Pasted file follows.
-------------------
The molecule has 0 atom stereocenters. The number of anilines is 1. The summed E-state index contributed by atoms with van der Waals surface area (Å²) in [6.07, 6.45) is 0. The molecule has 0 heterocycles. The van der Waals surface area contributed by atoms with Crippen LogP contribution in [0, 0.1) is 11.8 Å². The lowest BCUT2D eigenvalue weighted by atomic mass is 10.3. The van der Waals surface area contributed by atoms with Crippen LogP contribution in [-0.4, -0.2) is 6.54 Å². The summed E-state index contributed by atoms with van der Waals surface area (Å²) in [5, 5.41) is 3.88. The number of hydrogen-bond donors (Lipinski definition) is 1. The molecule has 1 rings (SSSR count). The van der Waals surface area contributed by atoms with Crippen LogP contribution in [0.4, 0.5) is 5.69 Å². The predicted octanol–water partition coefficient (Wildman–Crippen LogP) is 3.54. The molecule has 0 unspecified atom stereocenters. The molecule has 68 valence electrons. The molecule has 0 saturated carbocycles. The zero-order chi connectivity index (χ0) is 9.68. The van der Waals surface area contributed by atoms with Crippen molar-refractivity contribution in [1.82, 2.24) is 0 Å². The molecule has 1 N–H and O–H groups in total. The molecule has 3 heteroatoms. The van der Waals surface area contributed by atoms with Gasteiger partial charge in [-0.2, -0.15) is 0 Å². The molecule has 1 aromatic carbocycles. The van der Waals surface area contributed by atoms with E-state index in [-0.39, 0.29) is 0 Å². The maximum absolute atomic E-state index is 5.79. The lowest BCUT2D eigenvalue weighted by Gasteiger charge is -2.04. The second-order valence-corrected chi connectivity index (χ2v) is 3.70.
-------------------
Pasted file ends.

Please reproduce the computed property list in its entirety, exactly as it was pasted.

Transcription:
The molecule has 0 atom stereocenters. The number of anilines is 1. The summed E-state index contributed by atoms with van der Waals surface area (Å²) in [6.07, 6.45) is 0. The molecule has 0 heterocycles. The van der Waals surface area contributed by atoms with Crippen LogP contribution in [0, 0.1) is 11.8 Å². The lowest BCUT2D eigenvalue weighted by atomic mass is 10.3. The van der Waals surface area contributed by atoms with Crippen LogP contribution in [-0.4, -0.2) is 6.54 Å². The summed E-state index contributed by atoms with van der Waals surface area (Å²) in [5, 5.41) is 3.88. The number of hydrogen-bond donors (Lipinski definition) is 1. The molecule has 1 rings (SSSR count). The van der Waals surface area contributed by atoms with Crippen LogP contribution in [0.4, 0.5) is 5.69 Å². The predicted octanol–water partition coefficient (Wildman–Crippen LogP) is 3.54. The molecule has 0 unspecified atom stereocenters. The molecule has 68 valence electrons. The molecule has 0 saturated carbocycles. The zero-order chi connectivity index (χ0) is 9.68. The van der Waals surface area contributed by atoms with Crippen molar-refractivity contribution in [1.82, 2.24) is 0 Å². The molecule has 1 N–H and O–H groups in total. The molecule has 3 heteroatoms. The van der Waals surface area contributed by atoms with Gasteiger partial charge in [-0.2, -0.15) is 0 Å². The molecule has 1 aromatic carbocycles. The van der Waals surface area contributed by atoms with E-state index in [-0.39, 0.29) is 0 Å². The maximum absolute atomic E-state index is 5.79. The lowest BCUT2D eigenvalue weighted by Gasteiger charge is -2.04. The second-order valence-corrected chi connectivity index (χ2v) is 3.70.